Massive criminal justice reforms passed by the Legislature two years ago have shed the state’s title as the incarceration capital of the nation. Sentencing changes, including increased access to probation and parole, are also saving the state millions of dollars.
Department of Corrections Undersecretary Thomas Bickham told members of the House Appropriations committee Monday the reforms generated more than $12 million in savings in the first year, and are estimated to reach $17 million this year. Corrections officials expect the savings to keep growing.
70% of the savings have to be put back into the criminal justice system to help provide educational and rehabilitative services for prisoners, so that once they get out of prison they don’t come back.
Right now, those reinvestment dollars are targeted at the five parishes which make up about half of the state’s prison population.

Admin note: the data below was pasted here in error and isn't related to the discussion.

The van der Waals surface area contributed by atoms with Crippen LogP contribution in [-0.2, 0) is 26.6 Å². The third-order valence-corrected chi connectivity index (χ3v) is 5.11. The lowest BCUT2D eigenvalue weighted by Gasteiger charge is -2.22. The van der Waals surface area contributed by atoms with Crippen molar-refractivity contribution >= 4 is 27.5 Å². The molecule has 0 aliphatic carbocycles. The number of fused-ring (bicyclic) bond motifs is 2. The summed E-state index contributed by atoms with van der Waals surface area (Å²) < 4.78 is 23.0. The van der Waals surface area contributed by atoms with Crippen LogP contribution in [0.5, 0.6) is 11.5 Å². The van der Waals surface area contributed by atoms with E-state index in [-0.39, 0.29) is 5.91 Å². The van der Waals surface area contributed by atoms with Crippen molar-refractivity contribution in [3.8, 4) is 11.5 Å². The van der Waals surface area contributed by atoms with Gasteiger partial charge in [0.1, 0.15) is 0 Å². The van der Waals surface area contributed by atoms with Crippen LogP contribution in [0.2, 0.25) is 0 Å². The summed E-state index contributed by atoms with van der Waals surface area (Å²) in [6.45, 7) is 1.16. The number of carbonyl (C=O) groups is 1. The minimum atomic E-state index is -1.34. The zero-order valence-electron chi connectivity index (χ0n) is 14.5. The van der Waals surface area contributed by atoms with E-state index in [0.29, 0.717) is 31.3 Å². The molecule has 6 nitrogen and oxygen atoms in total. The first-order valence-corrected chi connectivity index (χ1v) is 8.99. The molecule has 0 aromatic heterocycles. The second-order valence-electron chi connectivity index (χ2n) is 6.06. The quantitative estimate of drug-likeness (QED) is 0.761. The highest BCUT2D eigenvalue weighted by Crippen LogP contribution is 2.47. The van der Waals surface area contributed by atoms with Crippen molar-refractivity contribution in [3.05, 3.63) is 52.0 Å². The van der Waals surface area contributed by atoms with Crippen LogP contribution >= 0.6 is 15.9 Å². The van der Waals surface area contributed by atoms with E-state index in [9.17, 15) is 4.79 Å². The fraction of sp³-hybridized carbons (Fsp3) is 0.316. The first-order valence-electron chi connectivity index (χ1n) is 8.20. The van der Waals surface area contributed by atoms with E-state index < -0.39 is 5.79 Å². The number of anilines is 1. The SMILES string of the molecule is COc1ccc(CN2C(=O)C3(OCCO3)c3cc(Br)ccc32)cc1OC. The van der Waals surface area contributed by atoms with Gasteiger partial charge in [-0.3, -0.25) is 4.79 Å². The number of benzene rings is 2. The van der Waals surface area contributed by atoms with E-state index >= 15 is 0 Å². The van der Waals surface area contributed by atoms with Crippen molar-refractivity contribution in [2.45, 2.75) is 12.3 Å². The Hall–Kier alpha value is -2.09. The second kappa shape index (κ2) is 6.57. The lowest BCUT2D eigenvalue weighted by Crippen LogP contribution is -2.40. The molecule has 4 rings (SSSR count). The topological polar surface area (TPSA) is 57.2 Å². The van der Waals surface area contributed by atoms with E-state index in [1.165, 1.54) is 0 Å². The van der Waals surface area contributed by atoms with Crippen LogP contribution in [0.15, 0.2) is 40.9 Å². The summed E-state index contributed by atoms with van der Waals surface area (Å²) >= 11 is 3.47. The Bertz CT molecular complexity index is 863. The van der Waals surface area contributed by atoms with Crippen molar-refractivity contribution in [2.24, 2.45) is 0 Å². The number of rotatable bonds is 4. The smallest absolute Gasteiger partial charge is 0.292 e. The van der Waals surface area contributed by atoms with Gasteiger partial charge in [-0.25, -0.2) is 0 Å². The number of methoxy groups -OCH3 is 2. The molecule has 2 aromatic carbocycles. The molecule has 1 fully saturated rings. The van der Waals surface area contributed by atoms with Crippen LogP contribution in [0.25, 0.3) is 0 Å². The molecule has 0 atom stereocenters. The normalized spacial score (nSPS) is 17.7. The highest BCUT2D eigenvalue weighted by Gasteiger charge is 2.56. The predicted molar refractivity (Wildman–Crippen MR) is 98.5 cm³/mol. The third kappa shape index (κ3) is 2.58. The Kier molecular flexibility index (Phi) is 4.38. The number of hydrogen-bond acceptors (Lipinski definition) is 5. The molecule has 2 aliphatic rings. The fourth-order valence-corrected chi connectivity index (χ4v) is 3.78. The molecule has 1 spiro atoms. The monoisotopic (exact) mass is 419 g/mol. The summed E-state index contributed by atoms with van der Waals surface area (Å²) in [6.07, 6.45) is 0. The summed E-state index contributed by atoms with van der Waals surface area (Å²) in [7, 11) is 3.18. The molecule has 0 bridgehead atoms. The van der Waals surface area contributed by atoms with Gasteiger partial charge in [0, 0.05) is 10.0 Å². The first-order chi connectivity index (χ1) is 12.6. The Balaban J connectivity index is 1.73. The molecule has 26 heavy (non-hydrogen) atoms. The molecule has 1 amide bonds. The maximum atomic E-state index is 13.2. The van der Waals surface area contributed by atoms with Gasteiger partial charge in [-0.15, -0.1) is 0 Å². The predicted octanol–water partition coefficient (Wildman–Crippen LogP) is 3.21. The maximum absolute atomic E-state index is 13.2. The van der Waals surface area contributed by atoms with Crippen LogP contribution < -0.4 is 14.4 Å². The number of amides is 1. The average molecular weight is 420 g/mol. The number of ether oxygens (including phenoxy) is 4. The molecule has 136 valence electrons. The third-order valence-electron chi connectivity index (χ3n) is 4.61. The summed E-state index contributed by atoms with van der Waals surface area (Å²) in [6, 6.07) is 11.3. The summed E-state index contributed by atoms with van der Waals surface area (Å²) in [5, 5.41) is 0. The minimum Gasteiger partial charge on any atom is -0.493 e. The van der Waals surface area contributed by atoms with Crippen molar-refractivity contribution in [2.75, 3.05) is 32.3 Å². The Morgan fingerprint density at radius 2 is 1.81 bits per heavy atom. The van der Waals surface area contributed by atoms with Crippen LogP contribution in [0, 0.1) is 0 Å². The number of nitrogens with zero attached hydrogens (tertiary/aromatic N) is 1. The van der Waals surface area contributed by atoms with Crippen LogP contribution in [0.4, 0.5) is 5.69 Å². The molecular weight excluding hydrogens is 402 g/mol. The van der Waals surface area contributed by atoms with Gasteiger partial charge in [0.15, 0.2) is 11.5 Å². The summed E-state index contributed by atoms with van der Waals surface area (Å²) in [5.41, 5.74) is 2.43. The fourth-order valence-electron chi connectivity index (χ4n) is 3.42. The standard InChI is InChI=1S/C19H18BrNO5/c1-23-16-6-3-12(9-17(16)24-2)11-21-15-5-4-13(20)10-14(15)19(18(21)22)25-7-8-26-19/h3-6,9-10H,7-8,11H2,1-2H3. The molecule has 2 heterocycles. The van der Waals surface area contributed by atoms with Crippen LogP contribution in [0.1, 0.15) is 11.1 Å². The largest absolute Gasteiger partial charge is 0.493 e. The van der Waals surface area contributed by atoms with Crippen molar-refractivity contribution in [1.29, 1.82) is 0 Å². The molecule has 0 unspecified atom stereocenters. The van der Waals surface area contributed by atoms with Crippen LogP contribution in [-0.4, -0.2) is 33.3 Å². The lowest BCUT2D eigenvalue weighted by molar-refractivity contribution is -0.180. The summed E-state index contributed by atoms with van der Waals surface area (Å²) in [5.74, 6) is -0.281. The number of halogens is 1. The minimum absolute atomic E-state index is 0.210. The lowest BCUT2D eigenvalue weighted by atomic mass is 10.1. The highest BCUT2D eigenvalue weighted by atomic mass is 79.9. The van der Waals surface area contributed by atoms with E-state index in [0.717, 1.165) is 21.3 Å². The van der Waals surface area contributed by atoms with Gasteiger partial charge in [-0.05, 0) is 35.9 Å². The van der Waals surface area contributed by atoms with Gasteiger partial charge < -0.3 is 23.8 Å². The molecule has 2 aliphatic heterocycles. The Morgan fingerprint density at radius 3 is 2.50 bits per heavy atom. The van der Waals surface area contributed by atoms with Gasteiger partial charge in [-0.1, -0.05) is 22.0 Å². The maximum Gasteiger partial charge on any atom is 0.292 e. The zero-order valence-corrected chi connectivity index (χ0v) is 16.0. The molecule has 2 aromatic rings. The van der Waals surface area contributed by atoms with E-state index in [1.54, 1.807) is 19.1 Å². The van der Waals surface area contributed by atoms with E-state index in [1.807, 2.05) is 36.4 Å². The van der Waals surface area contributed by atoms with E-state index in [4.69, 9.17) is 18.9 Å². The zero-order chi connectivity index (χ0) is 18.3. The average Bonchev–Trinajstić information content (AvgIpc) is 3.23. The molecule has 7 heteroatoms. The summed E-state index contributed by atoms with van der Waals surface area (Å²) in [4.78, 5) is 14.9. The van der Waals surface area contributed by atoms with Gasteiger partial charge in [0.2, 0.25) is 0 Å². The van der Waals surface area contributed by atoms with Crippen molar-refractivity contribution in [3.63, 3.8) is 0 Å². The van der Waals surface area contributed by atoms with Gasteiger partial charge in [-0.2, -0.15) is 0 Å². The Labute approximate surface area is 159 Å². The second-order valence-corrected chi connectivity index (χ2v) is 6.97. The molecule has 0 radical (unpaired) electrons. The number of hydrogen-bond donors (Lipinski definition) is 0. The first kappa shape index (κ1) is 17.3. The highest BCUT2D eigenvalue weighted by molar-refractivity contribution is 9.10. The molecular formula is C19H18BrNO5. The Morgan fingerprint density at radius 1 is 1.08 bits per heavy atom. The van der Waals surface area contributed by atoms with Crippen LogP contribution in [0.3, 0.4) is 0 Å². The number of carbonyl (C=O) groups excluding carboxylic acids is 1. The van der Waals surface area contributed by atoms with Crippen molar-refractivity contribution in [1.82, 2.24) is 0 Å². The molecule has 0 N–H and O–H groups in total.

”If we’re going to make this money work, we can’t spread it out throughout the state. We have to concentrate it in those areas," said Corrections Secretary Jimmy LeBlanc.
That means the majority of the money is being spent on prisoners from East Baton Rouge, Orleans, Jefferson, Caddo and St. Tammany parishes.
But there’s some concern about where those dollars aren’t going. Representative Dustin Miller (D-Opelousas) supported the 2017 reforms, but he worries prisoners from his parish won’t benefit from the reinvestment dollars.
"How can I tell a prisoner in my parish that, ‘sorry, if you were in St. Tammany Parish you would have access to this, but you’re here, so you don’t.'”
LeBlanc says the focus has to be narrow.
"I can’t get to everybody with the funding that I have."
According to LeBlanc, the next phase of the program could begin soon and reach prisoners from eight more parishes, including Lafayette and Calcasieu.
That expansion would involve nearly 80% of the state’s prisoners, but not those in rural parishes like Representative Miller’s.